Virtual Reality has become a reality. Everybody is plugged in: Renie from South Africa and her Bushman student !Xabbu; the terminally sick Orlando; Paul Jonas, a soldier who may or may not be real and may or may not be from a completely different era; Renie’s little brother, Stephen, lying in a coma after a disastrous web trip; plus kids, adults, and hackers galore. All of them view VR differently: with hope, with hate, with love, or as just another tool. All of them, from different backgrounds and practically different worlds, will be thrown together in search of a massive conspiracy that may redefine the net as they know it. They will have to fend off the mysterious Grail Brotherhood, with hidden motives and unimaginable power, who will do anything to protect the secret of the golden city and the Grail Project…
First off, this book is 800 pages long. Even for a dedicated reader, that’s a lot. By the 600s, my interest was starting to flag. Plus, this book just didn’t hold my attention. I actually put it down halfway through and read another book, just for a quick break. It wasn’t boring or anything, it just wasn’t gripping enough to be worth wading through 800 pages at once.
This plot could get five stars just for being fascinating, if it would sit still long enough to make sense. I was forced to track at least five different plot lines, most of which didn’t even intersect until quite late in the book, all occurring in different settings with different characters with different motivations. Things happened very quickly and occasionally without a lot of explanation. I was just confused at some parts. Also, the ending just kind of stops. Literally, I wondered for a moment if I was missing a chapter that explains what the heck actually happens. So overall, it was a really cool plot, just really really complex. Get ready to think.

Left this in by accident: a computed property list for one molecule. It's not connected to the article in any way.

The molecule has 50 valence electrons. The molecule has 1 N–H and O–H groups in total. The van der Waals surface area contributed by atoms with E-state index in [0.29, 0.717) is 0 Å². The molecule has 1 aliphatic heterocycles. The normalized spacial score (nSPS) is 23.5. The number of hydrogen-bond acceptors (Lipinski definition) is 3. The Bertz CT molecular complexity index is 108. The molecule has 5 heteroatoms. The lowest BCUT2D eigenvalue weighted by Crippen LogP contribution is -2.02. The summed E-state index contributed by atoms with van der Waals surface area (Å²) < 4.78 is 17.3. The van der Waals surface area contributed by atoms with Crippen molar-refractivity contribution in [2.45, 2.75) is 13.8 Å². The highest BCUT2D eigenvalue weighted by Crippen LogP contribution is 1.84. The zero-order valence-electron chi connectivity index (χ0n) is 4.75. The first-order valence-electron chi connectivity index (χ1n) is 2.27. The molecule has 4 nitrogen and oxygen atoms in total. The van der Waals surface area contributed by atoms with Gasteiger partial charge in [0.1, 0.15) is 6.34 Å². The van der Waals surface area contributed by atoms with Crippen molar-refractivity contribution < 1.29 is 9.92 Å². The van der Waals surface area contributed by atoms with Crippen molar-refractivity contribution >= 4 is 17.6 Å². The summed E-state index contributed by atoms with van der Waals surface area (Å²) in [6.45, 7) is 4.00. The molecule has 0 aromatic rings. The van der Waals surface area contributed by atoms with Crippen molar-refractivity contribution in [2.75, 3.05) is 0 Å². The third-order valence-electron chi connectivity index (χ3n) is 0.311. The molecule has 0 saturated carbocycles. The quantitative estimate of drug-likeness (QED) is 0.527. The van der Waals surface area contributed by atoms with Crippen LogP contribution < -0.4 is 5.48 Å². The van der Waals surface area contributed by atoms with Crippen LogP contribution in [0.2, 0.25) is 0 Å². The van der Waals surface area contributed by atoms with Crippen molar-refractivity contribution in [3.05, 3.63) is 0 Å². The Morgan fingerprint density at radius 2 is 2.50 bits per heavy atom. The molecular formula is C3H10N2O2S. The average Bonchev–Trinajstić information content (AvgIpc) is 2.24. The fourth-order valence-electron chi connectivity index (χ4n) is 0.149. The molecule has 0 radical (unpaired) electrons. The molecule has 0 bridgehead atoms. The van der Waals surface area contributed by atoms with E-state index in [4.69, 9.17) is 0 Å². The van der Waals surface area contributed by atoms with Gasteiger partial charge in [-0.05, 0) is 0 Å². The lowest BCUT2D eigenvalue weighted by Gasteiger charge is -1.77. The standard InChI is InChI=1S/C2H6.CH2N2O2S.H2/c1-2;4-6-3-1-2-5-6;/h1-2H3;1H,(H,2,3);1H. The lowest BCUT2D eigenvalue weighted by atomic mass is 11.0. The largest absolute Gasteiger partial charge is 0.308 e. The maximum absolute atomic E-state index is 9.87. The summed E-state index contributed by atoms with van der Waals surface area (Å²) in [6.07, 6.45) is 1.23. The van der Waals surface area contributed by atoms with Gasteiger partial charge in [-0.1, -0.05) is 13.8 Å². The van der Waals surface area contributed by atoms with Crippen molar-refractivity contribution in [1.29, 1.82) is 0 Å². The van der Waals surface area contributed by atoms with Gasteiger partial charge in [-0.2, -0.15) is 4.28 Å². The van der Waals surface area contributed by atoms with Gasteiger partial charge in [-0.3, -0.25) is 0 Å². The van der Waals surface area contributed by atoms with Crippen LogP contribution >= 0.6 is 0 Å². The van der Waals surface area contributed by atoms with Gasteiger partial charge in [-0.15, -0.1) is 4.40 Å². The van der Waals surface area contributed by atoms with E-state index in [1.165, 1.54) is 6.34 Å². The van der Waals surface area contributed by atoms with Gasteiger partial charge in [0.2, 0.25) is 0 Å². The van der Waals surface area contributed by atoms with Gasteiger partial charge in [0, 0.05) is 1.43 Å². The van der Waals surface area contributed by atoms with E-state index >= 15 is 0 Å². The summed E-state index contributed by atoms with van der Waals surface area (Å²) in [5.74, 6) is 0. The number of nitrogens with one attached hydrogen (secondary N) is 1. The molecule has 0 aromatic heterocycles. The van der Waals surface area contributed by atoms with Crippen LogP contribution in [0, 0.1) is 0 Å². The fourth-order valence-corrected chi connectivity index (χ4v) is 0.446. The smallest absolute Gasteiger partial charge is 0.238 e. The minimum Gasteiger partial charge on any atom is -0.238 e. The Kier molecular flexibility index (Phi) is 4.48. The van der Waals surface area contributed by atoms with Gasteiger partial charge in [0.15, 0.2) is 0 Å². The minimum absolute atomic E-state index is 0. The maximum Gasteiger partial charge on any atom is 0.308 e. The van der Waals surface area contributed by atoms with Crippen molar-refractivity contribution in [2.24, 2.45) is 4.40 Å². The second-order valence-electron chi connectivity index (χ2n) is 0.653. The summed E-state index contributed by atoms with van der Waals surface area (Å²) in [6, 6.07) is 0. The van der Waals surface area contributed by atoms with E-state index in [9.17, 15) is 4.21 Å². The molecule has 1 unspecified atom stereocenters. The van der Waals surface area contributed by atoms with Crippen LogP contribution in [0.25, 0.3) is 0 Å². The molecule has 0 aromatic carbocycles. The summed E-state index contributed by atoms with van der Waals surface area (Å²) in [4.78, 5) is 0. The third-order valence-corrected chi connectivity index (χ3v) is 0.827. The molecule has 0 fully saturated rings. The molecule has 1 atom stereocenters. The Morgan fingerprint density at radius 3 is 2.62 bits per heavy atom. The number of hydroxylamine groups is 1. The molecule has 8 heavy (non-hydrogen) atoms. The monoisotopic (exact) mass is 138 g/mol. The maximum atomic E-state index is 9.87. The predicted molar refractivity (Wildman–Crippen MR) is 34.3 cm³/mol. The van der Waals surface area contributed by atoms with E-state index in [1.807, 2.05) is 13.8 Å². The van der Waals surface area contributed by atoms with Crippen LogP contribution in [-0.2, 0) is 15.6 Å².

I found the villains really, absolutely fascinating. They seemed incredibly real, and I was really interested in their plans and plots. That said, the protagonists were only so-so; they were well-written, but nothing really stands out about them. Particularly, I had a hard time connecting with their grief. Orlando is dying. Renie’s brother’s in a coma. !Xabbu’s whole culture has been wiped out. Come on, that’s a great opportunity for some serious angst there! But when the characters did deign to complain or feel emotion, it didn’t feel as real as it might have.
Well, they were fine characters besides their non-emotions. I liked the diversity (Williams really covers the spectrum, with tons of races, ages, genders, opinions, everything. Hello, Bushman? When’s the last time you read a book involving Bushmen?) and I liked that each character seemed to narrate in a different voice, instead of slapping them all with the same generic style.
Sometimes the descriptions got really dense and detailed. Also, while I got an overload of description on the VR environments and the Real World environments, I found the description of the technology a little lacking. Also, besides !Xabbu, most of the main characters never really got a description. I’m still not sure what some of them look like. I was a little annoyed by that; yes, I can picture them in my head, but I like a starting point. So I was not overwhelmed by the writing.
End Result: three stars. A decent book, but not amazingly excellent.